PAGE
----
Saudi Arabia’s harsh backlash against dissenting voices and human rights defenders is far from new. Fighting for democracy, or to put an end to discrimination or for the rule of law, comes with a heavy price in the country.
In that regard, the end of the driving ban imposed on women this year, should not let us forget that this was preceded by a wave of arrests precisely targetting activists who had advocated for that right. Their names may not ring any bell to the public, yet Noha Al Balawi, Hessa al-Sheikh, Walaa Al Shubbar, Ibrahim al-Modeimigh and many more have sacrificed their freedom ending up in Saudi jails simply for demanding that women be granted the right to drive. Though some of them have been released, others like Loujain al-Hathoul, Dr Eman Al-Nafjan and Aziza Al Youssef arrested in May 2018, are still being detained at the time of writing. Their cases, barely relayed by the media, have only drawn the attention of a few NGOs like ISHR (see our Briefing paper on the issue) and of the UN.
On 21 August 2018, Saudi Arabia’s public prosecutor called for six human rights defenders including Israa al-Ghomgham to be sentenced to death. Should that sentence be confirmed after the trial opening on 28 October, Israa would become the first woman human rights defender to be executed. In July 2017, Saudi’s authorities executed Yusuf Al-Msheikhass, Amjad Al-Muaybed, Zuhair Al-Basri and Mahdi Al-Sayegh for participating in peaceful protests. In May 2014, Raif Badawi, who had been sentenced to 10 years imprisonment, 1000 lashes and a million riyal fine, received the first 50 lashes in public. His crime? Advocating online for more democracy in the country. In April 2014, Fadhil al-Manasif was sentenced to 15 years imprisonment after he forwarded information about protests. He declared that during his pre-trial detention, he had been beaten up, electrocuted and submitted to other forms of torture (including forced standing for extended periods of time).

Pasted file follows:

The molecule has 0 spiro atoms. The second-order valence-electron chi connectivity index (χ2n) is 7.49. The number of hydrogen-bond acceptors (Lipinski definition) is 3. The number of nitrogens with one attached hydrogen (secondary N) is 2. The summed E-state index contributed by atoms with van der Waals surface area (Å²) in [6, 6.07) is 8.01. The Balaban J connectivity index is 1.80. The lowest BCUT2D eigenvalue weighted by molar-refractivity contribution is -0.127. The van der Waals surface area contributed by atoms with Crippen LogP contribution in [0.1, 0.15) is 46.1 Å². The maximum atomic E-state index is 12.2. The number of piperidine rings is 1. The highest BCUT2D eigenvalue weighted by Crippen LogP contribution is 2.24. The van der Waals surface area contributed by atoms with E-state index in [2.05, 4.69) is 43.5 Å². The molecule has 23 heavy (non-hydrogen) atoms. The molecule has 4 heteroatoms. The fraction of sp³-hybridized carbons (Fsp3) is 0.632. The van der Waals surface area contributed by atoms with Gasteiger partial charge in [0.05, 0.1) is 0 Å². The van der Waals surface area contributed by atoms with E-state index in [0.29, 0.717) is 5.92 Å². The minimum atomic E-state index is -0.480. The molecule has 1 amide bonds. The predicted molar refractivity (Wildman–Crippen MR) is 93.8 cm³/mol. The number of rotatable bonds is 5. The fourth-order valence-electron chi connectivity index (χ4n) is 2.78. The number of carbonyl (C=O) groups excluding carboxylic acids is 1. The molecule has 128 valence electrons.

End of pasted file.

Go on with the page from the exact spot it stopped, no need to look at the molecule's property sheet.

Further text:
The list of cases is much longer and goes even further back in time. And it only concerns cases whose details managed to cross Saudi’s censorship walls, as the country attempts to filter information reaching the outside world. The country’s utter disregard for most human rights is indeed an open secret, to say the least. The new worrying trend brought by Jamal Khashoggi’s case does therefore not consist in the victim’s profile (a journalist well known for being against the régime) but in the modus operandi. Encouraged by the relatively mild reaction raised by its practice inside the country, Saudi Arabia does not hesitate to hunt human rights defeders beyond its frontiers. Khashoggi’s case is therefore not a surprise, it unfortunately is a logical consequence of a terror escalation that now seems limitless. Defenseless at the national level, deprived of any real international support, Saudi human rights defenders are now in danger everywhere in the world.